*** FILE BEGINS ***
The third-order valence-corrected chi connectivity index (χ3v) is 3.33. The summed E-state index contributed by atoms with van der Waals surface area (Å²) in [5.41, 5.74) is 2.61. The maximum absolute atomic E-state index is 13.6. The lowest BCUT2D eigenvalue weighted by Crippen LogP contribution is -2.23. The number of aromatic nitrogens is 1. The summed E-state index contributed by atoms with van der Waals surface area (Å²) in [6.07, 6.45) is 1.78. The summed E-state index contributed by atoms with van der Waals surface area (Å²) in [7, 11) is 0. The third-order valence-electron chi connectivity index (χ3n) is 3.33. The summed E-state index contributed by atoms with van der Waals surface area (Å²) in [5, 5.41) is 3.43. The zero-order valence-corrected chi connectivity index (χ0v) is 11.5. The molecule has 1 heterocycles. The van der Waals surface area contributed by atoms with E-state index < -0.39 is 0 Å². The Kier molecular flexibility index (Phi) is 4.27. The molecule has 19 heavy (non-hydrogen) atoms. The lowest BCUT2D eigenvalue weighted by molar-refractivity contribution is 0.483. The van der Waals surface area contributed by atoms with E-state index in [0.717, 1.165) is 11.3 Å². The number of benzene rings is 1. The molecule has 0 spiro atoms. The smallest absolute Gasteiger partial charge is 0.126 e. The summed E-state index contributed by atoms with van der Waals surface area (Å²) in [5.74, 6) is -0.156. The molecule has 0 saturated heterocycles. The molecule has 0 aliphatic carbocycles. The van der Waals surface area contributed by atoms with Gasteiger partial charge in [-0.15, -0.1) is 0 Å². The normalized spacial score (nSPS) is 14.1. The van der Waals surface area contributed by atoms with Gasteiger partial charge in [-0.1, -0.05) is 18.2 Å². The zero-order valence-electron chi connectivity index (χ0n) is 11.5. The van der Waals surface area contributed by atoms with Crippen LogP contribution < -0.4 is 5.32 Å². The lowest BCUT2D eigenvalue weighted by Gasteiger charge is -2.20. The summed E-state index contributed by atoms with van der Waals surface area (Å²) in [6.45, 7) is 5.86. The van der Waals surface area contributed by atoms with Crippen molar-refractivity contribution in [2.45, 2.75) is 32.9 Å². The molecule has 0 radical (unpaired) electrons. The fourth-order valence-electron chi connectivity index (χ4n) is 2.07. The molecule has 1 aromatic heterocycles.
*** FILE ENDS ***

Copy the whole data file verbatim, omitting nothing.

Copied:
The third-order valence-corrected chi connectivity index (χ3v) is 3.33. The summed E-state index contributed by atoms with van der Waals surface area (Å²) in [5.41, 5.74) is 2.61. The maximum absolute atomic E-state index is 13.6. The lowest BCUT2D eigenvalue weighted by Crippen LogP contribution is -2.23. The number of aromatic nitrogens is 1. The summed E-state index contributed by atoms with van der Waals surface area (Å²) in [6.07, 6.45) is 1.78. The summed E-state index contributed by atoms with van der Waals surface area (Å²) in [7, 11) is 0. The third-order valence-electron chi connectivity index (χ3n) is 3.33. The summed E-state index contributed by atoms with van der Waals surface area (Å²) in [5, 5.41) is 3.43. The zero-order valence-corrected chi connectivity index (χ0v) is 11.5. The molecule has 1 heterocycles. The van der Waals surface area contributed by atoms with E-state index < -0.39 is 0 Å². The Kier molecular flexibility index (Phi) is 4.27. The molecule has 19 heavy (non-hydrogen) atoms. The lowest BCUT2D eigenvalue weighted by molar-refractivity contribution is 0.483. The van der Waals surface area contributed by atoms with E-state index in [0.717, 1.165) is 11.3 Å². The number of benzene rings is 1. The molecule has 0 spiro atoms. The smallest absolute Gasteiger partial charge is 0.126 e. The summed E-state index contributed by atoms with van der Waals surface area (Å²) in [5.74, 6) is -0.156. The molecule has 0 saturated heterocycles. The molecule has 0 aliphatic carbocycles. The van der Waals surface area contributed by atoms with Gasteiger partial charge in [-0.15, -0.1) is 0 Å². The normalized spacial score (nSPS) is 14.1. The van der Waals surface area contributed by atoms with Gasteiger partial charge in [-0.1, -0.05) is 18.2 Å². The zero-order valence-electron chi connectivity index (χ0n) is 11.5. The van der Waals surface area contributed by atoms with Crippen LogP contribution < -0.4 is 5.32 Å². The lowest BCUT2D eigenvalue weighted by Gasteiger charge is -2.20. The summed E-state index contributed by atoms with van der Waals surface area (Å²) in [6.45, 7) is 5.86. The van der Waals surface area contributed by atoms with Crippen molar-refractivity contribution in [2.45, 2.75) is 32.9 Å². The molecule has 0 radical (unpaired) electrons. The fourth-order valence-electron chi connectivity index (χ4n) is 2.07. The molecule has 1 aromatic heterocycles.